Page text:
I started covering green technologies in 2003. Since then, I've changed my mind about a lot of things. Electric cars, for instance, will come to market in larger numbers earlier than I anticipated.

But there are three opinions that have yet to change. One,solarthermal energy will play a larger-than-predicted role in energy production. Two, oil companies and large construction companies, like them or not, will become perhaps the biggest green companies.

And three, the carbon footprint is incredibly annoying.

Granted, this last one puts me in a small minority (even in my own company). But I believe the focus on carbon approaches the problem of getting consumers to think about the environment the wrong way.

Initially, the carbon footprint bugged me because it seemed only to be a status symbol for people who couldn't afford a better one. It was really all about smug one-upsmanship. "And I wrapped your baby's shower gift in paper I made from our old lawn clippings as a way to save the Earth," a carbon footprint-ophile might say. Then they'd look at you like you just gave the child a $50 gift certificate for the Pep Boys.

One of my favorite moments along these lines occurred at a conference in 2006 when eBay co-founder Pierre Omidyar wondered aloud whether oil executives "can sleep well at night." The conference took place in Southern California, in an over-air conditioned room filled with people who did not fly down from Silicon Valley in solar powered jet packs. I'm sure the guys from Chevron slept fine.

But over the years I've discovered two other major, more onerous, problems with carbon footprint analysis for consumers.

The first is the indirect nature of carbon consumption. It simply does not impact consumers in a direct way. Think of Walmart's edict last week that it will require vendors to identify the carbon content of their products. That microwave-ready jug of Dinty Moore Scalloped Potatoes and Ham isn't going to taste any better (or, for that matter, any less resemble raw petroleum byproducts) because it was sterilized in synthetic biogas-powered boilers.

Instead, consumers will make shopping decisions that impact them directly, like price, color, nutrition, and whether or not there is a cartoon character on the label. A lot of marketing execs these days like to claim that consumers will gravitate to low carbon products. Less than 5 percent will. The remaining 95 percent will merely react in panic and desperation and grab the first stick of deodorant that looks like it will prevent them from smelling.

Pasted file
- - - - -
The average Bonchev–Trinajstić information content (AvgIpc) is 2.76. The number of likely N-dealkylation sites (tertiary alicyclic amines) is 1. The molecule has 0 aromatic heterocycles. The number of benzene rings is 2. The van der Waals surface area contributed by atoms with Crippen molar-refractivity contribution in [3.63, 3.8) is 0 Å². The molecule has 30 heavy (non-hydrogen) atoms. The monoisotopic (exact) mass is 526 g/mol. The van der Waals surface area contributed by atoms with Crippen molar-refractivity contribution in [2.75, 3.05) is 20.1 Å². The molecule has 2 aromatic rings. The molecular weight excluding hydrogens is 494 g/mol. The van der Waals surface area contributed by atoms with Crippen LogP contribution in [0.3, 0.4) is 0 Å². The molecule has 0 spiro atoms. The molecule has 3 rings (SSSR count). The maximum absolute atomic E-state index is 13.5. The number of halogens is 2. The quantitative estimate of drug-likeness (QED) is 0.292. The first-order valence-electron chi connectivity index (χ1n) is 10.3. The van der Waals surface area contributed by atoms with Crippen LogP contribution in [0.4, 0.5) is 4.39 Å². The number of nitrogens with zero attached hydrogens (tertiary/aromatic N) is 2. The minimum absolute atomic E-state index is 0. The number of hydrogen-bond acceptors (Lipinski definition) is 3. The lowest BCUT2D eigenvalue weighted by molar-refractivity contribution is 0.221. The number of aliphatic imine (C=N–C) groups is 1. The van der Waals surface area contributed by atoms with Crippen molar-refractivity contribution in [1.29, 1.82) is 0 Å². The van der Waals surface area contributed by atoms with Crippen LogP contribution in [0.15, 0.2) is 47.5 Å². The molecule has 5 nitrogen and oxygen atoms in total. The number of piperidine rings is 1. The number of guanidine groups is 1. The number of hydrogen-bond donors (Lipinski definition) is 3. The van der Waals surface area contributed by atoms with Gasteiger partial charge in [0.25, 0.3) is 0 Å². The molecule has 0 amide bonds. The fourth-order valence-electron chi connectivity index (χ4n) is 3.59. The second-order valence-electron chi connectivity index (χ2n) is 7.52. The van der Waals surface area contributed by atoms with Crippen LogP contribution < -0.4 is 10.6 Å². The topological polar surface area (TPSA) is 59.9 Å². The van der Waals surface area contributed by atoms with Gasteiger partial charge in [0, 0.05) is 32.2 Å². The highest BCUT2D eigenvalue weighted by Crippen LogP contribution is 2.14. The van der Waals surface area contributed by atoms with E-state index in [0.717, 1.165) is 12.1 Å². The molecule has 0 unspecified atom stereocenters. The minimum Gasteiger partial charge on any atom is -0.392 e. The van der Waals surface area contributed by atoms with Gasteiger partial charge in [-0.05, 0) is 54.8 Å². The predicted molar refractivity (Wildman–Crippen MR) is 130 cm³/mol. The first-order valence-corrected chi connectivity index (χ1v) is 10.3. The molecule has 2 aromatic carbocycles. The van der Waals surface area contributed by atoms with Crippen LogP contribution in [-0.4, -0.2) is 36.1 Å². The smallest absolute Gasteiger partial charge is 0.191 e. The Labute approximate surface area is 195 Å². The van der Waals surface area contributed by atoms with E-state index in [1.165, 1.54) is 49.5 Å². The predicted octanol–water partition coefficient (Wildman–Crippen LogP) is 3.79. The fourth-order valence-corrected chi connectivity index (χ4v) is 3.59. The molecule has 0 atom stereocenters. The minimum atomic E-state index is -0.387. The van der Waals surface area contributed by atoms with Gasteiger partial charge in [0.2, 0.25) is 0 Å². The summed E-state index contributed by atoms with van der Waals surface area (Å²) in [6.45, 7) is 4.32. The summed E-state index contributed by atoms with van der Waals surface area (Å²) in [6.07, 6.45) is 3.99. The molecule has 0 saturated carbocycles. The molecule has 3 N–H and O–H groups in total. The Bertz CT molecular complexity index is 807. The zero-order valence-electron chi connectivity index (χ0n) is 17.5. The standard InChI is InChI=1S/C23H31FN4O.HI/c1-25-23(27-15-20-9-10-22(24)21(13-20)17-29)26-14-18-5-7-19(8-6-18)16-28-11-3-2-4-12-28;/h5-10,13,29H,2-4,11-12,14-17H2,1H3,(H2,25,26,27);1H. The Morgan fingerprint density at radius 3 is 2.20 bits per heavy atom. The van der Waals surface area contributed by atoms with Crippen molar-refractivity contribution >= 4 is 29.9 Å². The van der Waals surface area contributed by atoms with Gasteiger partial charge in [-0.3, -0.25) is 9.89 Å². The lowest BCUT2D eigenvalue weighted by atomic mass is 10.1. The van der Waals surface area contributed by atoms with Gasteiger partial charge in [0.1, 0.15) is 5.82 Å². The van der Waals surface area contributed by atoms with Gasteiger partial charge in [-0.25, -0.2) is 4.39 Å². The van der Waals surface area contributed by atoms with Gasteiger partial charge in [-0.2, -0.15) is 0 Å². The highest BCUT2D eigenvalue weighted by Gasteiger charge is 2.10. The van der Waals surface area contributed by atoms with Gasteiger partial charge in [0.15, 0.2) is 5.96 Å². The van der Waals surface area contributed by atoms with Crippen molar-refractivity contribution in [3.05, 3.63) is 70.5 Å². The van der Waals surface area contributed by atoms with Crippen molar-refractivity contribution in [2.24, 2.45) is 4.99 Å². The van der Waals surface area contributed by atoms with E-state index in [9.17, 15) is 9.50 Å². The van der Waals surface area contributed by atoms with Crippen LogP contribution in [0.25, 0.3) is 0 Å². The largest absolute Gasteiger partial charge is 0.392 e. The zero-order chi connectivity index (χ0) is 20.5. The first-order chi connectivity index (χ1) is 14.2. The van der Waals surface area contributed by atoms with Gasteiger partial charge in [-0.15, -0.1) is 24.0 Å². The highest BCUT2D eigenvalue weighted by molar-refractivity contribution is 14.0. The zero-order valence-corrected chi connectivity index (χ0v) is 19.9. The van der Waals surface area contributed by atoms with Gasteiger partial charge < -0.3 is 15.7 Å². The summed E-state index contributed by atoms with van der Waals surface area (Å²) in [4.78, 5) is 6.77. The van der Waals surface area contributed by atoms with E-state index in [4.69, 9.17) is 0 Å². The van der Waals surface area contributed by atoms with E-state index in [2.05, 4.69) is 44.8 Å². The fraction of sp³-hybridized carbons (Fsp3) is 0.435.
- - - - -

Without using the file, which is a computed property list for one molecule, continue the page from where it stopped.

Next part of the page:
Admittedly, with some products, carbon reduction can lead to benefits. The Black and Decker Electric High Performance Leaf Hog Blower makes a lot less noise than the gas-powered models. But most of the time the benefits are abstract.

The JT Tac 5 Recon Paintball Kit, Camo Finish – Now more Eco-Friendly!  

Heed these warnings well, marketing people. I am a father of an eight year old. If you can offer me frozen corn dogs that actually contain some beneficial protein content, I won't think too hard about how many native species you eliminated. It will be a shame I will come to live with.

Oh, and count the labels. Here's a list of 299 ecolabels from Ecolabelling.org.

Second, there is the problem of group dynamics. Right now, computer companies do not, for all practical purposes, use bio-based plastics. Some manufacturers like Fujitsu have a few models in limited production, but are concerned about durability and warranties. Thus, the energy content of laptops in some regards is static.

But when bioplastics pass the durability tests, or when flash-based hard drives hit a particular price point, these technologies will be adopted en masse. Carbon accounting and labeling essentially becomes irrelevant when everyone moves in lockstep. An eco-label is a nice reminder, but it plays on the fringes.

You will likely next see this phenomenon in action in large screen TVs. California plans to impose regulations that will lead to TVs that consume 33 percent less power than they do now by 2011 and 49 percent by 2013. Some trade groups have already filed objections. TV manufacturers and component makers, however, are already well on their way to cutting power consumption.

If anything, carbon labeling could add costs by piling on administration without a direct, measurable payback. In some companies, the Sarbanes-Oxley executive is being put in charge of carbon. Different beans, same bean counter. They should just dub them the CAO (Chief Annoyance Officer) and be done with it.

So what is the solution? Change it to a focus on energy efficiency. Walmart needs to tell its suppliers that they need to cut their current prices by, let's say, 8 percent. Then it tells them that it can do that by cutting down on embedded energy, adopting alternative materials, and reducing transportation. Oh, and we happen to have a copy of a best practices manual right here.

Then Walmart gets to go on TV and say how it and its suppliers have eliminated the same amount of energy from their operations that Qatar pumps out of its natural gas wells in a year.

And then the company can remind consumers how it saved them money through the plan.